WNBA rookie showdown halted by Ionescu injury
By Gina Mizell
Sabrina Ionescu accidentally stepped on Betnijah Laney’s foot near midcourt, then dropped to the floor after rolling her left ankle.
What was supposed to be an early-season showdown between Ionescu, the Liberty guard, and the Atlanta Dream’s Chennedy Carter, two of the top WNBA rookie of the year contenders, took an abrupt turn in the second quarter Friday night.
Ionescu, unable to put weight on her left leg, slung her arms around the shoulders of two team staff members as they helped her off the floor. She was found to have a sprained ankle, and underwent X-rays as the game at IMG Academy in Bradenton, Fla., continued. The team said Saturday that doctors believed the sprain would not require surgery.
Carter also could not finish her third professional game. She struggled early, converted a string of key buckets down the stretch, and then fouled out with less than two minutes to play.
Ionescu and Carter illustrated that, even for the most promising young players, WNBA life can be rocky.
“You got to grind night in and night out in this league,” Atlanta coach Nicki Collen said after her team’s 84-78 victory. “You can say, ‘Would it have been different if Ionescu played?’ Sure, it might have been different. It’s hard to say. But you play the cards that are dealt to you and you find ways to win.”
Ionescu and Carter are both expected to play crucial roles on their rebuilding teams.
It has been years since a player entered the league with as much fanfare as Ionescu. Thanks to a multidimensional skill set, she set the NCAA record for career triple-doubles while leading Oregon to the 2019 Final Four. She was poised for another deep NCAA tournament run with Oregon this season, before the event was canceled because of the coronavirus pandemic.
The Liberty drafted her first overall in April, and Ionescu was immediately tasked with anchoring a New York team that went 10-24 last season and recently hired a new coach, Walt Hopkins. The Liberty have six other rookies, and played Friday without 2019 All-Star Kia Nurse, who sprained her ankle in last week’s opener against Seattle.
It took only two games for Ionescu to unleash her first breakout performance: She totaled 33 points, seven rebounds and seven assists in Wednesday’s loss to Dallas.
Yet Ionescu remained matter-of-fact in her self-assessment.
She made 4 of 17 shots in her WNBA debut against Seattle, and acknowledged she “didn’t have much confidence” and rushed while shooting. She thanked the Storm, a championship contender, for immediately showing her how much faster, stronger and more athletic professional players are compared with college athletes. She said she felt more comfortable during the Dallas game but that building chemistry with a new group takes time.
“My teammates know it took us some growing pains at Oregon, as well,” Ionescu said.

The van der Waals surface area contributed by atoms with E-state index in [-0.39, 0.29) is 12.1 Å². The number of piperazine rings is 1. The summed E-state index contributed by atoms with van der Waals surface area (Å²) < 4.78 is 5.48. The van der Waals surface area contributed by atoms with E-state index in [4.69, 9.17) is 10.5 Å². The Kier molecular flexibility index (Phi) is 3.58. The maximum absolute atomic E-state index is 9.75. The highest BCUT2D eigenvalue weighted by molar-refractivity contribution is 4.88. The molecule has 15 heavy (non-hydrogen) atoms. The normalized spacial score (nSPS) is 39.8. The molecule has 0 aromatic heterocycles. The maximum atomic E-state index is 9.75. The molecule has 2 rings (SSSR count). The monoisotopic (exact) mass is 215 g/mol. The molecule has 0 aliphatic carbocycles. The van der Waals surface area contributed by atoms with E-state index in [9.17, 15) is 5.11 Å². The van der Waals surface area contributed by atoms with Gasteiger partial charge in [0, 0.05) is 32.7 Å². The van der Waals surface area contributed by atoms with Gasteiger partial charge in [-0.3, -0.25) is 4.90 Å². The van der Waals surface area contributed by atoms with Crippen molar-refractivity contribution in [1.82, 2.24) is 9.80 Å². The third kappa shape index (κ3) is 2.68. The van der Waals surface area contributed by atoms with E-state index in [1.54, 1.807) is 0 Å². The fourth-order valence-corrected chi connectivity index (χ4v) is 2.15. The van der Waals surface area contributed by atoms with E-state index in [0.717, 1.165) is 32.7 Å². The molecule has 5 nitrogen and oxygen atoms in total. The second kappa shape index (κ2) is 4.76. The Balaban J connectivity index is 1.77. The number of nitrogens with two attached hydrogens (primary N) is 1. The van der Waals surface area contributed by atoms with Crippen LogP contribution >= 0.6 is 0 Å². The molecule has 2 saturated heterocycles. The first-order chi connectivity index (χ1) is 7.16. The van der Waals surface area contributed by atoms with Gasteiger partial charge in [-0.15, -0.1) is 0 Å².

When asked Friday about the prospect of a lengthy Ionescu absence, Hopkins did not mince words.
“There’s not a lot of ready-to-go options hanging around,” Hopkins said. “We’re going to have to huddle up and see if we can get Kia right. Hopefully it’s not serious with Sabrina.”
Carter, the fourth overall draft pick out of Texas A&M, has an attacking, score-first style that earned her the nickname Hollywood.
She has become the primary ballhandler for an Atlanta team that is trying to up its playing pace after finishing last season 8-26 and overhauling its roster. The Dream have 11 new players, and are just introducing Courtney Williams and Glory Johnson to the mix after both players cleared testing protocol for the coronavirus.
Carter totaled 18 points, eight assists and five rebounds in her WNBA debut, a victory against Dallas. She then struggled shooting in a 30-point loss to Las Vegas. Collen said she has challenged Carter to improve her shot selection and, at times, her defensive engagement. Carter believes she is “a little bit underrated” as a passer, and hopes her first outing indicates she can also facilitate as a point guard.
“We’ve put in a lot of work in training camp, and I’m starting to really know them and find them,” Carter said. “It’ll all come together.”
Carter finished with 17 points on 6-of-15 shooting and three assists Friday, a performance with rough stretches and dynamic moments.
She missed shots early. But with less than five minutes to play, she drew a foul on a drive, finished a scooping layup and buried a nifty pullup jumper at the elbow to help the Dream maintain their advantage. With 1:25 to play, though, Carter made contact with New York’s Jazmine Jones as Jones rose for a jumper, which sent Carter to the bench with her sixth foul.
Before her injury, Ionescu appeared to be on her way to another impressive performance.
She scored 10 points in 12 minutes, mixing aggressive drives with outside shooting. During one excellent sequence, she finished at the basket, sprinted back and jumped to snag a steal, then delivered an overhead pass down the floor — while still airborne — to Layshia Clarendon for a layup.
But by the fourth quarter, the Liberty needed their other rookies to produce with Ionescu injured. Jones finished with 20 points, two steals and two blocks off the bench, while Jocelyn Willoughby added 14 points, three steals and two blocks.
“It’s been exciting to see, every night, somebody else has stepped up,” Hopkins said. “What we’ve talked about with consistency, with a younger team, it’s about getting those types of efforts.”